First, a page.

The Powerball is up to $337M. A lot of people will pay $2 for a ticket this week for a chance to dream about what they’d do with the grand prize of hundreds of millions. A quick scan of the Powerball odds show the mathematical probability of picking the grand prize correctly is 1 in 292,201,338.
I suspect a lot of people dreaming about their potential windfall this week will overestimate what they are really up against. The problem is we don’t have any context for rationalizing large numbers.
Below are a few scenarios to provide context on a few probability sets:
1 in 2: You and a friend are trying to determine who needs to take out the trash. You decide to settle the decision based on a coin flip. You pick heads. Your friend tosses the coin up in the air and it lands with heads facing up. You win and your friend takes out the trash.
1 in 10: You are among 9 other kids, sitting on a green lawn, with Billy circling around tapping everyone saying duck-duck-goose. As Billy approaches you tense up in anticipation you are going to be the “goose.” You are not, he picked Sally.
1 in 100: Think about every weekend day for the last year (you can exclude Christmas and New Year’s weekend to make this a true 1 in 100). You are told that someone has selected a random Saturday or Sunday and you have to guess which one they picked. Your first instinct is the Saturday before 4th of July but then you remember it’s random so you try and pick a less obvious one. You go with the third Sunday of February. You were wrong, it was the second Saturday of October.
1 in 1,000: Imagine you are a very diligent college student who wants to complete a five-year program in four years. You attend classes five days a week and takes summer and winter sessions so you are in school all year long. As you receive diploma a stranger challenges you to guess a random college day of yours that they have written down on a piece of paper. You guess Sophomore Year, Fall Semester, 4th Week, Tuesday. The stranger reveals he had written down Junior Year, Winter Session, 2nd week, Tuesday.
1 in 100,000: You are sitting a rest home next to a 92-year-old, Bob, a 93-year-old, Hank, and a 94-year-old, Harold. You are told that the envelope in your hand contains a single calendar day and year noted for one of three elderly men. You are told to guess. You ask if the current day is eligible to pick. To make it easier on you, the moderator tells you that the current day is excluded. You go with Hank, May 3, 1955. You open the envelope and you find the correct answer was Bob, June 2, 1924. You weren’t even close!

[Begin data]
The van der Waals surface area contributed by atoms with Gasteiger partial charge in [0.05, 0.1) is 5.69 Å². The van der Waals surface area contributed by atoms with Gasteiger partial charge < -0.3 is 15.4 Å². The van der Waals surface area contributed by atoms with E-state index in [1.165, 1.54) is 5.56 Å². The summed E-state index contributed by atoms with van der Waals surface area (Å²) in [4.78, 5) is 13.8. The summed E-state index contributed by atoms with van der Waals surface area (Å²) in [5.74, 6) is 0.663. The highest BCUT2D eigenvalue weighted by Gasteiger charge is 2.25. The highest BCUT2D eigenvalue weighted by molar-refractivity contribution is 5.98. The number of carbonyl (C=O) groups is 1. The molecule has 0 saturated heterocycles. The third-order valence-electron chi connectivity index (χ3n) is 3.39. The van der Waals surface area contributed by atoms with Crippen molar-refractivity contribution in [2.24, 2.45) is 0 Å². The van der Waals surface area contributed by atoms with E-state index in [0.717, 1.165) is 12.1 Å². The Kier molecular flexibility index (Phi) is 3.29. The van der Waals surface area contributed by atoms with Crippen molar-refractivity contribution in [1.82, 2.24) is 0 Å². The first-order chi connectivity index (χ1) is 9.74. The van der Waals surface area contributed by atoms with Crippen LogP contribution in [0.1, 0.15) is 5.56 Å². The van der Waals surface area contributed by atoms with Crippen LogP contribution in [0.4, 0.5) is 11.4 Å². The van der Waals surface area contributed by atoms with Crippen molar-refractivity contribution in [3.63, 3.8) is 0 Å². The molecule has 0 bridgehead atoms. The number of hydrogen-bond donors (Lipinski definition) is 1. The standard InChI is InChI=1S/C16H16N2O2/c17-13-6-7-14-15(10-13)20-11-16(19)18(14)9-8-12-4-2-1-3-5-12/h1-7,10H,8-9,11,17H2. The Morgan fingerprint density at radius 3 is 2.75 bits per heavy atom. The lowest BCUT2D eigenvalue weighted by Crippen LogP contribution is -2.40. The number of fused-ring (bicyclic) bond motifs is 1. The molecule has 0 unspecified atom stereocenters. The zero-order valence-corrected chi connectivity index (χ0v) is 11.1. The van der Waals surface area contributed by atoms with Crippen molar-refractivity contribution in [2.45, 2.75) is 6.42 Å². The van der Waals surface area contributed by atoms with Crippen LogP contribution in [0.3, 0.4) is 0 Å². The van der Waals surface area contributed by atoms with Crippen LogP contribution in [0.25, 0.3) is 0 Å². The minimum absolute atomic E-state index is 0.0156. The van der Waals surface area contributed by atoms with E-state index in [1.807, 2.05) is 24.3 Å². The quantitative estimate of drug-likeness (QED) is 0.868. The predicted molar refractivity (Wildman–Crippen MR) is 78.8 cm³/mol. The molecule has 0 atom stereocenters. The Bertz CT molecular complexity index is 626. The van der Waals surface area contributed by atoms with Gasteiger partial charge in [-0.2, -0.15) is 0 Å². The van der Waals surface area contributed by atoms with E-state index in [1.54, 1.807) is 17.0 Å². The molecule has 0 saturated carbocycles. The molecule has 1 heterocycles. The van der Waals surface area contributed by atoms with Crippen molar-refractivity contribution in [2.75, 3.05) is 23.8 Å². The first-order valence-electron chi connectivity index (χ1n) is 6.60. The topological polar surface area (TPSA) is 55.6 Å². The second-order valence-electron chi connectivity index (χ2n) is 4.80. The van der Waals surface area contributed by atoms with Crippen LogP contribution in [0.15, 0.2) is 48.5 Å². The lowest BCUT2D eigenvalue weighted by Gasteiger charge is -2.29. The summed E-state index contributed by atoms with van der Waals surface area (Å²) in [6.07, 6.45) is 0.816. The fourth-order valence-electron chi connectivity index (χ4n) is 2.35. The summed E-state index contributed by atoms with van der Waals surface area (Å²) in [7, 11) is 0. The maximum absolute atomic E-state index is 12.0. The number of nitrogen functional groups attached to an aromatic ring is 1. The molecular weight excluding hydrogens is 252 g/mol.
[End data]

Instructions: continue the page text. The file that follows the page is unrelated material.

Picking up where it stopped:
We will skip a few and jump straight to the final odds:
1 in 292,201,338: You are 56 years old and have had a very diverse career. You’ve worked for seven different companies since you turned 21. You started your career at McDonald's working the graveyard shift, then you moved to FedEx where you had very early mornings. When you turned 30 you switched over to Ford and worked there for almost a decade with a more typical 9-to-5 schedule. Following Ford, you spent some time working at General Electric and then you transitioned over to Chevron. Your sixth company was IBM which lasted for five years and then led to your current role at Intel.
The Envelope: The moderator tells you within the envelope there is a specific date written for one of your work days during your time at one of the seven companies. With that backdrop you begin to think back on your career. You don’t like your chances.
The moderator then informs you that in addition to picking the correct work day you also have to pick the correct work hour. Before you can say that’s impossible the moderator adds you will need to also pick the correct minute of the day. You laugh as you realize this guessing game is no longer possible. But wait, one more thing the moderator adds, you now have to pick the actual second of your workday. Realizing this has turned absurd you look back and try and pick the exact one second period of your career. You go with IBM, August 5th 2010, 11am hour, 26th minute, and 14th second.
You open the envelope, FedEx : January 16th, 1991, 4am hour, 13th minute and 57th second.
You lose, but you don’t really care because you never had a chance!
The moderator then tells you he has a 2nd envelope with another date and time period written (down to the second again). This time he tells it will cost $2 to play but if you guess correctly you will win $337M. What do you do?